What would Donald Judd do?

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What would Donald Judd do?
One of 22 crushed metal sculptures in the restored John Chamberlain Building, built in 1983, in Marfa, Texas. It holds the largest permanent installation of Chamberlain’s work, in painted and chromium-plated steel, 1972-1982. Permanent collection, the Chinati Foundation. Fairweather & Fairweather LTD/Artists Rights Society (ARS), New York; Alex Marks/The Chinati Foundation via The New York Times.

by Hilarie M. Sheets

MARFA, TX.- Donald Judd’s sculptures are ticking. In the high desert, 100 gleaming aluminum forms — each the exact same size — are aligned in rows with military precision inside two former artillery sheds, just as Judd had ordered. Pristine and silver, they reflect light pouring through giant window walls that Judd designed to replace aging garage doors. The installation, yielding views of the endless landscape, could make a believer of anyone who ever scoffed at Minimalist art.

But listen closely and you can hear the metal sculptures as they expand and contract. Some have inched out of alignment, heating up to 120 degrees — not quite hot enough to fry an egg — in buildings without climate control. Their custodians at the Chinati Foundation, which stewards the collection of works by Judd and a dozen major artists he invited to this remote town, must decide how best to mitigate the heat without compromising the holistic experience meticulously calibrated by Judd four decades ago. The foundation also has to replace the eroding barrel-vaulted metal additions Judd positioned atop the sheds to improve drainage. But he wasn’t an architect. The roofs still leak.

Tick tock. Drip drop.

Judd came to far West Texas in 1971 looking for space and conceived a singular vision integrating art, architecture and landscape. As bristly as the terrain, he wanted distance from the New York art world, where he first made a name in the early 1960s as an art critic and then as a rigorously experimental sculptor exploring color and form and the space around his geometric works, fabricated from industrial materials. Too often he felt that museums mishandled the installation and transport of these pieces, sometimes returning them with shipping labels stuck carelessly to the surface of his plywood boxes, mistaking them for containers of art rather than the art itself.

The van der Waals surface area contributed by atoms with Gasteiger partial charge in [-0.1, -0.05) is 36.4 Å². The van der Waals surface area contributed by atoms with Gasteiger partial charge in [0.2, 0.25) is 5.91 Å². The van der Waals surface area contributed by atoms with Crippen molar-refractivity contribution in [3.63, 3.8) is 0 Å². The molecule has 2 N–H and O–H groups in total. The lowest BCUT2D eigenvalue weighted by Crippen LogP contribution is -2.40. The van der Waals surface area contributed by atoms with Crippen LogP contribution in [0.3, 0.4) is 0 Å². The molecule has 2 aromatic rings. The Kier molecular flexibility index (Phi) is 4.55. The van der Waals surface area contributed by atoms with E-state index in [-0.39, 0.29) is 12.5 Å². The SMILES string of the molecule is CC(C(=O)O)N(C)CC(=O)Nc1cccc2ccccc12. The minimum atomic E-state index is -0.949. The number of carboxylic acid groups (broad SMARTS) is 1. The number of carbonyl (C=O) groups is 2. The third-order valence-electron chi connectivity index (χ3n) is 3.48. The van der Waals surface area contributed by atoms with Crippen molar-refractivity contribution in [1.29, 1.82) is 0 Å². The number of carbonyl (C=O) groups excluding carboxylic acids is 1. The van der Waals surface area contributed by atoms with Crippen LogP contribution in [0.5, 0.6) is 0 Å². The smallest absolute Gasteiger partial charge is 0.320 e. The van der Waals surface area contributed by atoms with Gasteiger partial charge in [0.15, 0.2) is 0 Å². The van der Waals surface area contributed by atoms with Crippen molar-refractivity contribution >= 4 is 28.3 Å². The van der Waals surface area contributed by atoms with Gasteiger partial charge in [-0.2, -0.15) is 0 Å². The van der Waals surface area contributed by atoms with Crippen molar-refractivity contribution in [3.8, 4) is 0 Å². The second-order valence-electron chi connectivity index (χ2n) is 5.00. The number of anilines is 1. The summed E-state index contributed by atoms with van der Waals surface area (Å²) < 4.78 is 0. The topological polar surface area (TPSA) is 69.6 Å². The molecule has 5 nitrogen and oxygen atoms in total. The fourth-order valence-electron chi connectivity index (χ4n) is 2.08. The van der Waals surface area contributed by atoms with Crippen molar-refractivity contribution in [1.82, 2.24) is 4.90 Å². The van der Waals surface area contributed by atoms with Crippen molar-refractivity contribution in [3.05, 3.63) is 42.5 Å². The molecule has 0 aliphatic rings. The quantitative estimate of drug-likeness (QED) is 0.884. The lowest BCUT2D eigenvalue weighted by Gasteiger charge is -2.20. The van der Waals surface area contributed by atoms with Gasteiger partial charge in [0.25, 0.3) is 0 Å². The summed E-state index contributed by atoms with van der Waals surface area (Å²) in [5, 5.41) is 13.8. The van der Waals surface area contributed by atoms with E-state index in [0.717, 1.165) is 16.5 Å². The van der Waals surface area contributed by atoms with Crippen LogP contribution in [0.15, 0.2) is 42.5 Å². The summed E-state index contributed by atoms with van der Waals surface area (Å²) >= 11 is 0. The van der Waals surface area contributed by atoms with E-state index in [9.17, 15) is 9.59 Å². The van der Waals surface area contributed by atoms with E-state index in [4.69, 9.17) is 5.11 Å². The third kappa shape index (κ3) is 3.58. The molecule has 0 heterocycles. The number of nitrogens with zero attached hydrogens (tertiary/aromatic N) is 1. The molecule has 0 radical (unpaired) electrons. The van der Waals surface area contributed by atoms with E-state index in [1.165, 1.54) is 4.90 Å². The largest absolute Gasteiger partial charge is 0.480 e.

“The installation of my work and of others’ is contemporary with its creation,” he declared in 1977. “The space surrounding my work is crucial to it.” He added, “Somewhere there has to be a place where the installation is well done and permanent.”

That would be Marfa, population 1,800 and a three-hour desert drive from the public airports in El Paso and Midland.

“He looked on a map for the least populated place still within America,” said his daughter, Rainer Judd, a filmmaker and an artist, as well as president of the Judd Foundation. (She was named for the dancer Yvonne Rainer.)

As children, she and her brother, Flavin, accompanied their father when he started buying up vacant buildings in Marfa. He renovated two airplane hangars and adjacent former Army offices as their family residence and an ideal setting for his own art, furniture designs and 13,000-volume library. (Judd bought 22 buildings in and around Marfa as living and working spaces, now open by appointment through the Judd Foundation.)

With funding from Dia Art Foundation in 1978, Judd acquired 34 more buildings on 340 acres: Fort D.A. Russell, a decommissioned Army base outside of town, and three structures downtown, for displaying his own work and those of his friends Dan Flavin, the famed light artist (his son’s eponym), and John Chamberlain, whose assemblages of crushed auto parts implicated a throwaway culture. In 1983, Judd opened his first architecturally modified warehouse dedicated to 23 monumental sculptures by Chamberlain and worked simultaneously to install his own 100 aluminum sculptures in the artillery sheds, along with 15 concrete sculptures on the fort grounds.

When Dia pulled back on its substantial financial commitment, Judd threatened to sue for breach of contract, and lawyers negotiated a settlement in which he gained possession of all the art, buildings and land. He never spoke again with Dan Flavin, who refused to sever ties with Dia. In 1986, Judd established the Chinati Foundation as a curatorial forum for permanent installations and temporary projects, a kind of anti-museum where the artist was paramount.